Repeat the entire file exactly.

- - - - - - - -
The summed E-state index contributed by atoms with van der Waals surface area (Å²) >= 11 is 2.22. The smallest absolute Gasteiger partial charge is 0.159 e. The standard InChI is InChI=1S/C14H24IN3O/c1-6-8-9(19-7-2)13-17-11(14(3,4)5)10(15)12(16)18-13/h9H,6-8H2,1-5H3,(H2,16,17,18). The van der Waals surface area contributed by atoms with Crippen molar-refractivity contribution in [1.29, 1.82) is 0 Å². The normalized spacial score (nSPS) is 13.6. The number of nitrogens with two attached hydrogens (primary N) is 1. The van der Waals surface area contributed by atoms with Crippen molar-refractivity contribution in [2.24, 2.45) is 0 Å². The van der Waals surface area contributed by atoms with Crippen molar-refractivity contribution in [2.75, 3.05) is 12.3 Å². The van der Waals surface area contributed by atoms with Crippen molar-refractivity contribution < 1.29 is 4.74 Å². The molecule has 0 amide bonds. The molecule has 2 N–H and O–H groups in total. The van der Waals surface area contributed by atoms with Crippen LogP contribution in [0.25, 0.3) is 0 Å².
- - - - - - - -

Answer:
The summed E-state index contributed by atoms with van der Waals surface area (Å²) >= 11 is 2.22. The smallest absolute Gasteiger partial charge is 0.159 e. The standard InChI is InChI=1S/C14H24IN3O/c1-6-8-9(19-7-2)13-17-11(14(3,4)5)10(15)12(16)18-13/h9H,6-8H2,1-5H3,(H2,16,17,18). The van der Waals surface area contributed by atoms with Crippen molar-refractivity contribution in [1.29, 1.82) is 0 Å². The normalized spacial score (nSPS) is 13.6. The number of nitrogens with two attached hydrogens (primary N) is 1. The van der Waals surface area contributed by atoms with Crippen molar-refractivity contribution in [2.24, 2.45) is 0 Å². The van der Waals surface area contributed by atoms with Crippen molar-refractivity contribution in [2.75, 3.05) is 12.3 Å². The van der Waals surface area contributed by atoms with Crippen molar-refractivity contribution < 1.29 is 4.74 Å². The molecule has 0 amide bonds. The molecule has 2 N–H and O–H groups in total. The van der Waals surface area contributed by atoms with Crippen LogP contribution in [0.25, 0.3) is 0 Å².